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Essays

Europe and Technology

by Caroline Atkinsonvia Governance In An Emerging New World
Monday, February 4, 2019

Public opinion and political attitudes have been less welcoming to new technology in Europe than in either the United States or China (and the rest of fast-growing Asia). Although many politicians have acknowledged the importance of fostering the digital economy, European countries have struggled to build a dynamic home-grown tech sector and have been wary of foreign—mainly U.S.—internet companies. There are a number of reasons for Europe’s reluctance to embrace the new technology of the digital era.

Blank Section (Placeholder)EssaysAnalysis and Commentary

Who Do You Sue?

by Daphne Kellervia Aegis Paper Series
Tuesday, January 29, 2019

This essay closely examines the effect on free-expression rights when platforms such as Facebook or YouTube silence their users’ speech. The first part describes the often messy blend of government and private power behind many content removals, and discusses how the combination undermines users’ rights to challenge state action. The second part explores the legal minefield for users—or potentially, legislators—claiming a right to speak on major platforms. The essay contends that questions of state and private power are deeply intertwined. To understand and protect internet users’ rights, we must understand and engage with both.

Essays

Unlocking the Potential of MobileTech in Africa: Tracking the Trends and Guiding Effective Strategy on Maximising the Benefit of Mobile Tech

by Andre Pienaar, Zach Beechervia Governance In An Emerging New World
Monday, January 14, 2019

Africa is home to a burgeoning digital domain. Africans across the continent are taking notice of what mobile internet technology offers them. In fact, the vast majority of Africans believe that increased internet access offers paths to improved education, economies, and personal relationships. Though there is scepticism about the role of mobile internet technology in politics, there is a generally positive interpretation of where it could lead. Africans are not timidly wading into the technological fray but rather enthusiastically diving in.

Essays

Africa 2050: Demographic Truth and Consequences

by Jack A. Goldstonevia Governance In An Emerging New World
Monday, January 14, 2019

No general statement about African demography is true. The variation in the continent is too great. Africa today includes giant countries with populations near or exceeding 100 million (Egypt, Ethiopia, Nigeria) and tiny countries with populations under 1 million (Comoros, Djibouti, Cabo Verde, Reunion, Mayotte, Sao Tome and Principe, Seychelles). It includes countries where fertility is rising (Algeria, Egypt, Tunisia, Seychelles), countries where fertility is high but stable, falling by less than 1% per year (Mozambique, the Democratic Republic of the Congo, Nigeria, and ten others), and countries where fertility is high but falling very rapidly, 2.5% per year or more (Ethiopia, Rwanda, Kenya, Malawi, and Sierra Leone). It also includes countries where fertility rates are exceptionally high, exceeding six children per woman (Niger, Somalia, Chad, DRC, Mali) and countries where fertility has fallen to replacement levels (2.1) or below (Tunisia, Mauritius). Annual population growth rates for African countries range from under 0.5% per year (Mauritius, Central African Republic, Libya) to eight times that rate, or about 4% per year (Niger, Equatorial Guinea).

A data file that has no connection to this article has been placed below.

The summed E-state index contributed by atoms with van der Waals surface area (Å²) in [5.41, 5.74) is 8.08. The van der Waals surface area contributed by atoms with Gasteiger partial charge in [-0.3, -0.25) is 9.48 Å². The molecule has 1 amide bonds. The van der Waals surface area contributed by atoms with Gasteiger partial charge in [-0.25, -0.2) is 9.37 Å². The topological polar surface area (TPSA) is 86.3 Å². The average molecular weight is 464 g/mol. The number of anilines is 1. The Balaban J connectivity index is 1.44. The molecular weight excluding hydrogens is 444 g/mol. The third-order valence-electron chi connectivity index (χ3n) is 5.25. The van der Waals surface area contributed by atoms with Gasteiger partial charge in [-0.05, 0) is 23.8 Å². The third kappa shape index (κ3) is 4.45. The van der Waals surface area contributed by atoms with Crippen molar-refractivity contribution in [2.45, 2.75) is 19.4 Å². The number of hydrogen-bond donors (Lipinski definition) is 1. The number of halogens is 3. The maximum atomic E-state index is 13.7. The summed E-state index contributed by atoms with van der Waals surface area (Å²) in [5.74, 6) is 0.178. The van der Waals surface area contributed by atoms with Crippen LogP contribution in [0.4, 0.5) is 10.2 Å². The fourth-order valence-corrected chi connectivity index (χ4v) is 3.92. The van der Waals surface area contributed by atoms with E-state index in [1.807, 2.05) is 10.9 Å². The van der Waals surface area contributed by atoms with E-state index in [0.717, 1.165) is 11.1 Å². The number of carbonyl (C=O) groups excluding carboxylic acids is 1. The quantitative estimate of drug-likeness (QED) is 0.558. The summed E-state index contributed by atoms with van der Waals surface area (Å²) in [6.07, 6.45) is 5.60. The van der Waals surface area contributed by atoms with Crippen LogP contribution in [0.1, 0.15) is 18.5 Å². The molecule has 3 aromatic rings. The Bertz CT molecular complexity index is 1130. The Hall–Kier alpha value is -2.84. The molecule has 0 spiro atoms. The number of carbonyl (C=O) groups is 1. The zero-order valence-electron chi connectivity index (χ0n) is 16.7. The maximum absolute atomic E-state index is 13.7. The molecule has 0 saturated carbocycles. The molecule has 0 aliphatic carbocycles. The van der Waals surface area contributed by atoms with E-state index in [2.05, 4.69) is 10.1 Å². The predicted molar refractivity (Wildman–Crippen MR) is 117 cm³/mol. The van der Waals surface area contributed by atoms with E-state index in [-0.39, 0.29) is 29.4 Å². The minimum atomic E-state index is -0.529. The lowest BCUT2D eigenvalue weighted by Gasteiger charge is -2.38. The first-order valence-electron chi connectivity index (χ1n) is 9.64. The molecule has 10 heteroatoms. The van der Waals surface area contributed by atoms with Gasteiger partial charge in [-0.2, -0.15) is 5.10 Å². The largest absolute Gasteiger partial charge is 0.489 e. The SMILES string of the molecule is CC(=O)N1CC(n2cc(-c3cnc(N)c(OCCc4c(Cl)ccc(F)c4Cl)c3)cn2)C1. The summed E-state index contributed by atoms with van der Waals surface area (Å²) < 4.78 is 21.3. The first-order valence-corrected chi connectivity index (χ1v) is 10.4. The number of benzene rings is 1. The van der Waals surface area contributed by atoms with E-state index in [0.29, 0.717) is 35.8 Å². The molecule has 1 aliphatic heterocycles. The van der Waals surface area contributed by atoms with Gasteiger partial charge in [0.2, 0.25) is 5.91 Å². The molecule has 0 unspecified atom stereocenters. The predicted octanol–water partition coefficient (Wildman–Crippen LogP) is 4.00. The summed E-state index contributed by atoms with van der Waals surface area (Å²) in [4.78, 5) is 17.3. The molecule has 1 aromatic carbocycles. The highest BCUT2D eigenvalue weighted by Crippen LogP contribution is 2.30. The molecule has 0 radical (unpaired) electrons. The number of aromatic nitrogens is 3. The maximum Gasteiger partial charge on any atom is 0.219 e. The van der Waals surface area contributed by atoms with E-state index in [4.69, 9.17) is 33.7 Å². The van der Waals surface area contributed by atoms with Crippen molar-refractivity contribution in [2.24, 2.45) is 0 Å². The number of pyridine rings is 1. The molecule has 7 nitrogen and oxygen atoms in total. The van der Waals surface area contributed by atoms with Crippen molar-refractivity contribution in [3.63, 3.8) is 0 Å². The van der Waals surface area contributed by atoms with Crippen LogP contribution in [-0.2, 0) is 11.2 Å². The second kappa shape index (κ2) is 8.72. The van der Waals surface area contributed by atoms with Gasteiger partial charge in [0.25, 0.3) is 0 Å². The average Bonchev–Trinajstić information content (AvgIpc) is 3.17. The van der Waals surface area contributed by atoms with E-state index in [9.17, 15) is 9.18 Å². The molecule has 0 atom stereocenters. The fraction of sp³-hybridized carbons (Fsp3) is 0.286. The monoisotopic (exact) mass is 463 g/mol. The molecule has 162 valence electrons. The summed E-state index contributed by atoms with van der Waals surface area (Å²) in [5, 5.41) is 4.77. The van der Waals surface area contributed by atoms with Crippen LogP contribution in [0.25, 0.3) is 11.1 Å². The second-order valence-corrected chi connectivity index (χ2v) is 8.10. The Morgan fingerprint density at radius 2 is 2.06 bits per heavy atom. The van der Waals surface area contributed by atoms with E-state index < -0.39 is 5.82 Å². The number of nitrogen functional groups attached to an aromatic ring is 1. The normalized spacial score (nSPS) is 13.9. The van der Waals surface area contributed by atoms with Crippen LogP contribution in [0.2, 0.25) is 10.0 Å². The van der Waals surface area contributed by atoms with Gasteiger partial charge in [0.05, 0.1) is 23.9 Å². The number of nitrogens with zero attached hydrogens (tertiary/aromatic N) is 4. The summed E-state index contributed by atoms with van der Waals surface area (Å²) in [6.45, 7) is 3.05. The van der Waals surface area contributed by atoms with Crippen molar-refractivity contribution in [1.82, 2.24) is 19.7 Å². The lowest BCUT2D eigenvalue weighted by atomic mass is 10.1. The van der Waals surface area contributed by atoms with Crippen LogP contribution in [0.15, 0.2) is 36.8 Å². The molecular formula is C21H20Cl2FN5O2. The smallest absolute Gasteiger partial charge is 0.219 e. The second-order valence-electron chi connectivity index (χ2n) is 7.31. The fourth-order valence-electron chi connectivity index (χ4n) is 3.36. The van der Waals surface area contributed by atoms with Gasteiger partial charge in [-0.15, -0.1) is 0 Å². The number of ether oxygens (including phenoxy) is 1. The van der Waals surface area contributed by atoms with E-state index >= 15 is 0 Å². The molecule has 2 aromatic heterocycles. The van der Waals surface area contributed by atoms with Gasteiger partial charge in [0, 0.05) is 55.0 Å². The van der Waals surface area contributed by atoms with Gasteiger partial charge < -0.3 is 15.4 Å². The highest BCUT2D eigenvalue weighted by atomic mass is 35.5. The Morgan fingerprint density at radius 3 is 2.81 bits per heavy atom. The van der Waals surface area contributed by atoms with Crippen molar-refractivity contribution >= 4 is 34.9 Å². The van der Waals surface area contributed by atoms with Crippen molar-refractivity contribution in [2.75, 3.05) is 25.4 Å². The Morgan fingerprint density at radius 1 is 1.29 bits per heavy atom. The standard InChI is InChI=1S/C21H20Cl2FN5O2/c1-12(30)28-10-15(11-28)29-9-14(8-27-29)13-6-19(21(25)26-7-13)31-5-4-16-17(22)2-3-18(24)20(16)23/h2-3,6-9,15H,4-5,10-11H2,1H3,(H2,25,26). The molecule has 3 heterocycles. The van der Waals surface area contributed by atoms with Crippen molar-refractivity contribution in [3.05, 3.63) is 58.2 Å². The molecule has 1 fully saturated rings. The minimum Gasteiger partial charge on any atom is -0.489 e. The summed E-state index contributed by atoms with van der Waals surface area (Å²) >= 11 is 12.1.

Essays

Climate Change and Africa’s Future

by Mark Giordano, Elisabeth Bassinivia Governance In An Emerging New World
Monday, January 14, 2019

Africa is often described as the continent most at risk to the negative effects of climate change, both because of the expected change itself and because of the perceived lack of capacity of Africans and their governments to adapt. This paper provides an overview of what is known and unknown about Africa’s climate future and examines how possible changes may challenge four critical and inter-related areas: agriculture, health, migration, and conflict.

Essays

African Governance: Challenges and Their Implications